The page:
I have known for some time that when I work horses belonging to other people I get better results than when I train my own. It is a frustration to me that I can take horses with less physical talent and make of them horses that are a delight to ride. I believe this is all part of the same thing. Sherlock is so significant to me as my only horse that I do not allow the idea of making mistakes. I do not set tasks that will test us, and when we are tested I do not allow mistakes, I try to protect him. This ties in with the subject of my last blog. Sherlock needs to make mistakes for me to explain that this was the incorrect answer, so he can continue to try options to find the right answer. In my constant quest to protect him from mistakes I am almost correcting a mistake before it has even been made, which must be very confusing. I am giving him so much “Chatter” that he cannot see the lesson I am trying to teach.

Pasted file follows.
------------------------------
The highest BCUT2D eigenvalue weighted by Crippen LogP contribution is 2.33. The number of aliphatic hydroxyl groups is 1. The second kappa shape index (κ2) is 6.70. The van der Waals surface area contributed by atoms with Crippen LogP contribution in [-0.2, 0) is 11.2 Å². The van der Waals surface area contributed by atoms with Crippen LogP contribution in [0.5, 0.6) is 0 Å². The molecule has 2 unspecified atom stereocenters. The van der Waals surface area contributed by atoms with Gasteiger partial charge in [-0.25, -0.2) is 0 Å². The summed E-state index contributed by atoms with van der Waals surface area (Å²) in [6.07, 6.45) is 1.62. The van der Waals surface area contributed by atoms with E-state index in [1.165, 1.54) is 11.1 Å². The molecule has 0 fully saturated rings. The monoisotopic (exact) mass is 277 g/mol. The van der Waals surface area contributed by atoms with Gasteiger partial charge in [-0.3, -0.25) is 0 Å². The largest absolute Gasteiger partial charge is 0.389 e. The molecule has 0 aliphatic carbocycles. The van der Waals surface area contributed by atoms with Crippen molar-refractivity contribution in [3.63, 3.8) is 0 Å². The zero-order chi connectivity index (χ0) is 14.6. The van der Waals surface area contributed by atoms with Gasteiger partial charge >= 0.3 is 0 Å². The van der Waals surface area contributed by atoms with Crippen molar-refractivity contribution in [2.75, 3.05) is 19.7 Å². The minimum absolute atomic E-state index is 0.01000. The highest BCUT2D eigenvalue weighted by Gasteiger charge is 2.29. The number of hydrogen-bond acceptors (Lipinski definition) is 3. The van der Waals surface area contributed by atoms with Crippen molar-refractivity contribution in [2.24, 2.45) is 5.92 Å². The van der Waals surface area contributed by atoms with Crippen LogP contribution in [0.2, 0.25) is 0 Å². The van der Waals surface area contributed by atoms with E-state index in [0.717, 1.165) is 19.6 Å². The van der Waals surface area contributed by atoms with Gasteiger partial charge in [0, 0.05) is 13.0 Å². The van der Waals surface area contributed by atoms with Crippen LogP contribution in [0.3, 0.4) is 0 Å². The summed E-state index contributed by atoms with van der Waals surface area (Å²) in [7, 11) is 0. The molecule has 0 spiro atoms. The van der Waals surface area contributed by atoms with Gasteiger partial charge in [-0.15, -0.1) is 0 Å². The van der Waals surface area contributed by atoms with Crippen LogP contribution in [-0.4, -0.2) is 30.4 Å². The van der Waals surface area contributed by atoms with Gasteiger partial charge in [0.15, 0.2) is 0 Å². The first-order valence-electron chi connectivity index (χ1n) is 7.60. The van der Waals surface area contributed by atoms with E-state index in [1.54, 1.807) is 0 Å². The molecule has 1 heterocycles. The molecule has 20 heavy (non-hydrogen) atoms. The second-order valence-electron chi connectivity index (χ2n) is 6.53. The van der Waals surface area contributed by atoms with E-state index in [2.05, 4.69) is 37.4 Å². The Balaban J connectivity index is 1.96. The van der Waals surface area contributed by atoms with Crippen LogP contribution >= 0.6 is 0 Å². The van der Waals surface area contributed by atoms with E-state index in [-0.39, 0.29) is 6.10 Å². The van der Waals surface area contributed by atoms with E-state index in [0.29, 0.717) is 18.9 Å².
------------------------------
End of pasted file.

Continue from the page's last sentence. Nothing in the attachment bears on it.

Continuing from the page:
I guess this is a bigger version of the novice rider who nag nag nags to keep the horse walking, then that rider will wonder why the horse does not move off a light aid. How is the horse supposed to have learned that lesson?  If that rider would give a light aid, and if the horse does not give the right response then that rider were to give a big enough cue that the horse can move forwards, then the confusion will quickly be cleared up. The same idea in a bigger way, in every part of training.

    The big thing for me as what I said in the previous blog, that before the rider can “train” the horse to good effect then that rider has to firstly be still in body, poised and relaxed, and then also still in mind, poised and relaxed, in the moment. This for me included in the mind being detached from the outcome, the horse free to explore the options. This is a lesson Sherlock has been trying to teach me.